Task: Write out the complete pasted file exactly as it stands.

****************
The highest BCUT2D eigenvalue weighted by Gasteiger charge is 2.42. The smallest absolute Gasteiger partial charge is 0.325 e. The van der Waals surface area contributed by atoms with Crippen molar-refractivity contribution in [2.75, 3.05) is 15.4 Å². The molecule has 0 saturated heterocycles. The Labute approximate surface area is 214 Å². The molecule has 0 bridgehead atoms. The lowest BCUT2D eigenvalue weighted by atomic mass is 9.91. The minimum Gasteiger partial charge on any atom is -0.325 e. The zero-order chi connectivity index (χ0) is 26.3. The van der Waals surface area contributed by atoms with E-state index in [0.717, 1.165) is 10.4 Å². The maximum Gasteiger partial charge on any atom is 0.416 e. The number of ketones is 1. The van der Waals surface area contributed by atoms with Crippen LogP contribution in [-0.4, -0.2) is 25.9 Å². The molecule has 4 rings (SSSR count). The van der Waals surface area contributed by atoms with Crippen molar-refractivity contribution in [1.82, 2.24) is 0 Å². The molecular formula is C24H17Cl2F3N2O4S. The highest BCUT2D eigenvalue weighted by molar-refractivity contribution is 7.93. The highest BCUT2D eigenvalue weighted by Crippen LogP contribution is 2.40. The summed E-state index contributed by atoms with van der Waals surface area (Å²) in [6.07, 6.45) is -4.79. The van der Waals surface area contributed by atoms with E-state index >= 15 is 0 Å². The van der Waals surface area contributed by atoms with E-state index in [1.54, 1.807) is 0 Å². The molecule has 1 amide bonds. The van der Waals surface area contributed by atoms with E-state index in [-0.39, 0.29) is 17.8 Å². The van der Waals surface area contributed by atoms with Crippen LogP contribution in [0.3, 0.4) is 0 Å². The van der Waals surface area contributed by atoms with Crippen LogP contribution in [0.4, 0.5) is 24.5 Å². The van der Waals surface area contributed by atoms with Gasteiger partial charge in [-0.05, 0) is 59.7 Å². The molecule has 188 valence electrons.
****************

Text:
The highest BCUT2D eigenvalue weighted by Gasteiger charge is 2.42. The smallest absolute Gasteiger partial charge is 0.325 e. The van der Waals surface area contributed by atoms with Crippen molar-refractivity contribution in [2.75, 3.05) is 15.4 Å². The molecule has 0 saturated heterocycles. The Labute approximate surface area is 214 Å². The molecule has 0 bridgehead atoms. The lowest BCUT2D eigenvalue weighted by atomic mass is 9.91. The minimum Gasteiger partial charge on any atom is -0.325 e. The zero-order chi connectivity index (χ0) is 26.3. The van der Waals surface area contributed by atoms with E-state index in [0.717, 1.165) is 10.4 Å². The maximum Gasteiger partial charge on any atom is 0.416 e. The number of ketones is 1. The van der Waals surface area contributed by atoms with Crippen LogP contribution in [-0.4, -0.2) is 25.9 Å². The molecule has 4 rings (SSSR count). The van der Waals surface area contributed by atoms with Crippen molar-refractivity contribution in [1.82, 2.24) is 0 Å². The molecular formula is C24H17Cl2F3N2O4S. The highest BCUT2D eigenvalue weighted by molar-refractivity contribution is 7.93. The highest BCUT2D eigenvalue weighted by Crippen LogP contribution is 2.40. The summed E-state index contributed by atoms with van der Waals surface area (Å²) in [6.07, 6.45) is -4.79. The van der Waals surface area contributed by atoms with E-state index >= 15 is 0 Å². The van der Waals surface area contributed by atoms with E-state index in [1.54, 1.807) is 0 Å². The molecule has 1 amide bonds. The van der Waals surface area contributed by atoms with E-state index in [-0.39, 0.29) is 17.8 Å². The van der Waals surface area contributed by atoms with Crippen LogP contribution in [0.3, 0.4) is 0 Å². The van der Waals surface area contributed by atoms with Crippen LogP contribution in [0.4, 0.5) is 24.5 Å². The van der Waals surface area contributed by atoms with Gasteiger partial charge in [-0.05, 0) is 59.7 Å². The molecule has 188 valence electrons.